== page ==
Designing the Creative Child reveals how a postwar cult of childhood creativity developed and continues to this day. Exploring how the idea of children as imaginative and naturally creative was constructed, disseminated, and consumed in the United States after World War II, Amy F. Ogata argues that educational toys, playgrounds, small middle-class houses, new schools, and children's museums were designed to cultivate imagination in a growing cohort of baby boom children. Enthusiasm for encouraging creativity in children countered Cold War fears of failing competitiveness and the postwar critique of social conformity, making creativity an emblem of national revitalization.


Ogata describes how a historically rooted belief in children's capacity for independent thinking was transformed from an elite concern of the interwar years to a fully consumable and aspirational ideal that persists today. From building blocks to Gumby, playhouses to Playskool trains, Creative Playthings to the Eames House of Cards, Crayola fingerpaint to children's museums, material goods and spaces shaped a popular understanding of creativity, and Designing the Creative Child demonstrates how this notion has been woven into the fabric of American culture.

Substitute: Going to School with a Thousand Kids
Substitute
Going to School with a Thousand Kids
Paperback      ISBN: 039916099x
**A New York Times Bestseller**

"May be the most revealing depiction of the American contemporary classroom that we have to date. --Garret Keizer, The New York Times Book Review

Bestselling author Nicholson Baker, in pursuit of the realities of American public education, signed up as a substitute teacher in a Maine public school district.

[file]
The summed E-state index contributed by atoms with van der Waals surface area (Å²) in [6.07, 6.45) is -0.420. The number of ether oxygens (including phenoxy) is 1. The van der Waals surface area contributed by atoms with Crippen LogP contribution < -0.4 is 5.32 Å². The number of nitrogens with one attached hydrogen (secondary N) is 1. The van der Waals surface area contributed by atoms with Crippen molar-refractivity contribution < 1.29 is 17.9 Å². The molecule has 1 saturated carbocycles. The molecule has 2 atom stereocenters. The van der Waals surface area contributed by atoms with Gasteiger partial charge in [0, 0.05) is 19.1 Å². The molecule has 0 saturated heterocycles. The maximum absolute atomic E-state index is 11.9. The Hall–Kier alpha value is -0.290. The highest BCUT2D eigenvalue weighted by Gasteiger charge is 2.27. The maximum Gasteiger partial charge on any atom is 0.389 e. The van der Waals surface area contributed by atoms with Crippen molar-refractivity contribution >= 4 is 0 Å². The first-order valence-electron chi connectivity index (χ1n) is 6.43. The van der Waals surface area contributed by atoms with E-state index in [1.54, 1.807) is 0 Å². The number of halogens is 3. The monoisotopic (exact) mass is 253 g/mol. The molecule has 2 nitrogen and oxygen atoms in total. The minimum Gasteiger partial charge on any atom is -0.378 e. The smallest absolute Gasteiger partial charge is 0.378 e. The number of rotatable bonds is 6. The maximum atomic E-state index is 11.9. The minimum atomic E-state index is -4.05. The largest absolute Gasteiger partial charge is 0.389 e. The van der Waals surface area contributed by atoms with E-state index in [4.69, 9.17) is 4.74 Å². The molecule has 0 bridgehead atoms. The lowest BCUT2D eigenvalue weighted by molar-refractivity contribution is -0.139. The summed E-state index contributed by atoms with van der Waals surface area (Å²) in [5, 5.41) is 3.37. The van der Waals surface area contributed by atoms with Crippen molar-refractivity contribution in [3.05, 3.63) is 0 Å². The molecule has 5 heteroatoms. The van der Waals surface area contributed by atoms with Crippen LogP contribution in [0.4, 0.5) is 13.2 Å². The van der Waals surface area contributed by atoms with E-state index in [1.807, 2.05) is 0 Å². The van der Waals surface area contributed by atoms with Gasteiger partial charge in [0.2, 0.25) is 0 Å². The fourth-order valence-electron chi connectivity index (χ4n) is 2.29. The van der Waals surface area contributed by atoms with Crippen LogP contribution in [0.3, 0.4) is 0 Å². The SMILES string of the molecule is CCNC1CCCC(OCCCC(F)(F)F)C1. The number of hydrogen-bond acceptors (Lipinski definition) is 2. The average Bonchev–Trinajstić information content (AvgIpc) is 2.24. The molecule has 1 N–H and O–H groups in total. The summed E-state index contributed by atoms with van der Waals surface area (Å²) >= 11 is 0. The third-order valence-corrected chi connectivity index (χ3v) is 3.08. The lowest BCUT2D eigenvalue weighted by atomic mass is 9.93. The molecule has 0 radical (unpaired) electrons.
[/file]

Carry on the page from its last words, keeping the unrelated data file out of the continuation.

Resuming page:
In 2014, after a brief orientation course and a few fingerprinting sessions, Nicholson Baker became an on-call substitute teacher in a Maine public school district. He awoke to the dispatcher's five-forty a.m. phone call and headed to one of several nearby schools; when he got there, he did his best to follow lesson plans and help his students get something done. What emerges from Baker's experience is a complex, often touching deconstruction of public schooling in America: children swamped with overdue assignments, over­whelmed by the marvels and distractions of social media and educational technology, and staff who weary themselves trying to teach in step with an often outmoded or overly ambitious standard curriculum.

In Baker's hands, the inner life of the classroom is examined anew--mundane work­sheets, recess time-outs, surprise nosebleeds, rebellions, griefs, jealousies, minor triumphs, kindergarten show-and-tell, daily lessons on everything from geology to metal tech to the Holocaust--as he and his pupils struggle to find ways to get through the day. Baker is one of the most inventive and remarkable writers of our time, and Substitute, filled with humor, honesty, and empathy, may be his most impressive work of nonfiction yet.
Reproductive Rights and Wrongs: The Global Politics of Population Control
Reproductive Rights and Wrongs
The Global Politics of Population Control
3rd Edition    Paperback      ISBN: 1608467333

With a new prologue by the author, this feminist classic is an important gateway into the controversial topic of population for students, activists, researchers and policymakers. It challenges the myth of overpopulation, uncovering the deeper roots of poverty, environmental degradation and gender inequalities. With vivid case studies, it explores how population control programs came to be promoted by powerful governments, foundations and international agencies as an instrument of Cold War development and security policy. Mainly targeting poor women, these programs were designed to drive down birth rates as rapidly and cheaply as possible, with coercion often a matter of course. In the war on population growth, birth control was deployed as a weapon, rather than as a tool of reproductive choice.